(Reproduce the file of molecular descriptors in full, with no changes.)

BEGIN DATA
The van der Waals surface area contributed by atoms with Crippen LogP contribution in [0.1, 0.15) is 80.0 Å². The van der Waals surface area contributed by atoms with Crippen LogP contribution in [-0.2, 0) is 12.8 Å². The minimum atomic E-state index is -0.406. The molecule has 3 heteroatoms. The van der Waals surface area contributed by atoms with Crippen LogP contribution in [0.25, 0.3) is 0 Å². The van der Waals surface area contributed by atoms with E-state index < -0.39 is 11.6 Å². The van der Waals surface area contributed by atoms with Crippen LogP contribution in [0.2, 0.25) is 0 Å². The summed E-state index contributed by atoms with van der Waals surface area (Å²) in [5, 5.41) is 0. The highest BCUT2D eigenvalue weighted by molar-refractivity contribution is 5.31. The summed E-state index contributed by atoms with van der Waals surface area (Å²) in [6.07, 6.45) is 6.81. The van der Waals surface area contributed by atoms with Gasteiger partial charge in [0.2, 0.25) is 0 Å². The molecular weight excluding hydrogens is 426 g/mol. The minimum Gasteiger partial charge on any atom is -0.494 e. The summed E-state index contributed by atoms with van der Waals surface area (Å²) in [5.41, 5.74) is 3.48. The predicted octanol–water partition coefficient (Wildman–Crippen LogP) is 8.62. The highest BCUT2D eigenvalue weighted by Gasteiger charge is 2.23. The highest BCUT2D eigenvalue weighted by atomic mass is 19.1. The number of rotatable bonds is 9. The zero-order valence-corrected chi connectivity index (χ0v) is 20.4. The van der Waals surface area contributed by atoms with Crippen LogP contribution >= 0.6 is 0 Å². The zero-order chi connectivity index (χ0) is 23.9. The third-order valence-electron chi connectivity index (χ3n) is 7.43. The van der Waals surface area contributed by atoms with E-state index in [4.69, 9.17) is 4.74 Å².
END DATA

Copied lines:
The van der Waals surface area contributed by atoms with Crippen LogP contribution in [0.1, 0.15) is 80.0 Å². The van der Waals surface area contributed by atoms with Crippen LogP contribution in [-0.2, 0) is 12.8 Å². The minimum atomic E-state index is -0.406. The molecule has 3 heteroatoms. The van der Waals surface area contributed by atoms with Crippen LogP contribution in [0.25, 0.3) is 0 Å². The van der Waals surface area contributed by atoms with E-state index < -0.39 is 11.6 Å². The van der Waals surface area contributed by atoms with Crippen LogP contribution in [0.2, 0.25) is 0 Å². The summed E-state index contributed by atoms with van der Waals surface area (Å²) in [5, 5.41) is 0. The highest BCUT2D eigenvalue weighted by molar-refractivity contribution is 5.31. The summed E-state index contributed by atoms with van der Waals surface area (Å²) in [6.07, 6.45) is 6.81. The van der Waals surface area contributed by atoms with Gasteiger partial charge in [0.2, 0.25) is 0 Å². The molecular weight excluding hydrogens is 426 g/mol. The minimum Gasteiger partial charge on any atom is -0.494 e. The summed E-state index contributed by atoms with van der Waals surface area (Å²) in [5.41, 5.74) is 3.48. The predicted octanol–water partition coefficient (Wildman–Crippen LogP) is 8.62. The highest BCUT2D eigenvalue weighted by Gasteiger charge is 2.23. The highest BCUT2D eigenvalue weighted by atomic mass is 19.1. The number of rotatable bonds is 9. The zero-order valence-corrected chi connectivity index (χ0v) is 20.4. The van der Waals surface area contributed by atoms with Crippen LogP contribution >= 0.6 is 0 Å². The zero-order chi connectivity index (χ0) is 23.9. The third-order valence-electron chi connectivity index (χ3n) is 7.43. The van der Waals surface area contributed by atoms with E-state index in [4.69, 9.17) is 4.74 Å².